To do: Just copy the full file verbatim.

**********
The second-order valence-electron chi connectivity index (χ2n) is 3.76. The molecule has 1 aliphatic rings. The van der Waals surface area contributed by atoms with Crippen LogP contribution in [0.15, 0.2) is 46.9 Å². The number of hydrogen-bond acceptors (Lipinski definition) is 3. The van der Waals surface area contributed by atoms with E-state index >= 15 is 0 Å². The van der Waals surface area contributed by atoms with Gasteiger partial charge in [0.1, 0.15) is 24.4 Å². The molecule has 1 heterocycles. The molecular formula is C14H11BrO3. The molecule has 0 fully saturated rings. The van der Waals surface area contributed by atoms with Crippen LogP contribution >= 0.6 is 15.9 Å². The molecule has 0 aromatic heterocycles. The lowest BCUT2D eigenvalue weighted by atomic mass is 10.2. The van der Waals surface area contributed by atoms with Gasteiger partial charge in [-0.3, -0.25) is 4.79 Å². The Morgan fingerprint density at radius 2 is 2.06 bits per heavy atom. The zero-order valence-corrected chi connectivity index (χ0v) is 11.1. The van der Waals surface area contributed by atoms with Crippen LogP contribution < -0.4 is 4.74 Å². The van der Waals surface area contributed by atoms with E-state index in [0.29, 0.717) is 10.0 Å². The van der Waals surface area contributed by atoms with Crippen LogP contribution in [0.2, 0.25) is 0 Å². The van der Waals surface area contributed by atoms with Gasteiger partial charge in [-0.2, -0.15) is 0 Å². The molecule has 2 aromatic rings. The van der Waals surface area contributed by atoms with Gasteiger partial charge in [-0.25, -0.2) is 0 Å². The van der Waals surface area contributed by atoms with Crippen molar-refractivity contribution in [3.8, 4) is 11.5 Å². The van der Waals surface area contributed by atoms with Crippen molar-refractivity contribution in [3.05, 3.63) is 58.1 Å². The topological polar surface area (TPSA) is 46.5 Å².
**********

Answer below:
The second-order valence-electron chi connectivity index (χ2n) is 3.76. The molecule has 1 aliphatic rings. The van der Waals surface area contributed by atoms with Crippen LogP contribution in [0.15, 0.2) is 46.9 Å². The number of hydrogen-bond acceptors (Lipinski definition) is 3. The van der Waals surface area contributed by atoms with E-state index >= 15 is 0 Å². The van der Waals surface area contributed by atoms with Gasteiger partial charge in [0.1, 0.15) is 24.4 Å². The molecule has 1 heterocycles. The molecular formula is C14H11BrO3. The molecule has 0 fully saturated rings. The van der Waals surface area contributed by atoms with Crippen LogP contribution >= 0.6 is 15.9 Å². The molecule has 0 aromatic heterocycles. The lowest BCUT2D eigenvalue weighted by atomic mass is 10.2. The van der Waals surface area contributed by atoms with Gasteiger partial charge in [-0.3, -0.25) is 4.79 Å². The Morgan fingerprint density at radius 2 is 2.06 bits per heavy atom. The zero-order valence-corrected chi connectivity index (χ0v) is 11.1. The van der Waals surface area contributed by atoms with Crippen LogP contribution < -0.4 is 4.74 Å². The van der Waals surface area contributed by atoms with E-state index in [0.29, 0.717) is 10.0 Å². The van der Waals surface area contributed by atoms with Crippen LogP contribution in [0.2, 0.25) is 0 Å². The van der Waals surface area contributed by atoms with Gasteiger partial charge in [-0.2, -0.15) is 0 Å². The molecule has 2 aromatic rings. The van der Waals surface area contributed by atoms with Gasteiger partial charge in [-0.25, -0.2) is 0 Å². The van der Waals surface area contributed by atoms with Crippen molar-refractivity contribution in [3.8, 4) is 11.5 Å². The van der Waals surface area contributed by atoms with Crippen molar-refractivity contribution in [3.05, 3.63) is 58.1 Å². The topological polar surface area (TPSA) is 46.5 Å².